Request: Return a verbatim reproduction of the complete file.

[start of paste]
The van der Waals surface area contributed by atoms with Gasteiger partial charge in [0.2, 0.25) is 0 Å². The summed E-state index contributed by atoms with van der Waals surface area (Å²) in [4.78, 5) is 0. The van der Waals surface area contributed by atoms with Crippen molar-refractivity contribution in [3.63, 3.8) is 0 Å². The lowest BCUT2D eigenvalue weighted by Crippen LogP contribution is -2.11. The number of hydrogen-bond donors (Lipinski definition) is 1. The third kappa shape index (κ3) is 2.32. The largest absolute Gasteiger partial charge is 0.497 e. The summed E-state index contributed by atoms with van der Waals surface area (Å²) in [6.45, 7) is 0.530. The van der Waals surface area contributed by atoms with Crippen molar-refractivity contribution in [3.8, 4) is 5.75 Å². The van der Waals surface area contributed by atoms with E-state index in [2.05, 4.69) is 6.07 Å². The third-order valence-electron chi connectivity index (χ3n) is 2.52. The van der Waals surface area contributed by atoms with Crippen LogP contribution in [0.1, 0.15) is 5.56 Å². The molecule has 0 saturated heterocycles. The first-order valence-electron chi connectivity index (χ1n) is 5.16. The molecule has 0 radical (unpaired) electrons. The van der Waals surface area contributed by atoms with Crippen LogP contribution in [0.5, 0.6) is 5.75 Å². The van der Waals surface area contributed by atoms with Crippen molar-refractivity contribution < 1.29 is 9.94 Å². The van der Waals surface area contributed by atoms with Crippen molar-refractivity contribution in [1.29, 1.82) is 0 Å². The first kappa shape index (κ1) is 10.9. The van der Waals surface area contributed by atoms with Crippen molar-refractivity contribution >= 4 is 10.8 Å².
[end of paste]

The van der Waals surface area contributed by atoms with Gasteiger partial charge in [0.2, 0.25) is 0 Å². The summed E-state index contributed by atoms with van der Waals surface area (Å²) in [4.78, 5) is 0. The van der Waals surface area contributed by atoms with Crippen molar-refractivity contribution in [3.63, 3.8) is 0 Å². The lowest BCUT2D eigenvalue weighted by Crippen LogP contribution is -2.11. The number of hydrogen-bond donors (Lipinski definition) is 1. The third kappa shape index (κ3) is 2.32. The largest absolute Gasteiger partial charge is 0.497 e. The summed E-state index contributed by atoms with van der Waals surface area (Å²) in [6.45, 7) is 0.530. The van der Waals surface area contributed by atoms with Crippen molar-refractivity contribution in [3.8, 4) is 5.75 Å². The van der Waals surface area contributed by atoms with E-state index in [2.05, 4.69) is 6.07 Å². The third-order valence-electron chi connectivity index (χ3n) is 2.52. The van der Waals surface area contributed by atoms with Crippen LogP contribution in [0.1, 0.15) is 5.56 Å². The molecule has 0 saturated heterocycles. The first-order valence-electron chi connectivity index (χ1n) is 5.16. The molecule has 0 radical (unpaired) electrons. The van der Waals surface area contributed by atoms with Crippen LogP contribution in [0.5, 0.6) is 5.75 Å². The van der Waals surface area contributed by atoms with Crippen molar-refractivity contribution < 1.29 is 9.94 Å². The van der Waals surface area contributed by atoms with Crippen molar-refractivity contribution in [1.29, 1.82) is 0 Å². The first kappa shape index (κ1) is 10.9. The van der Waals surface area contributed by atoms with Crippen molar-refractivity contribution >= 4 is 10.8 Å².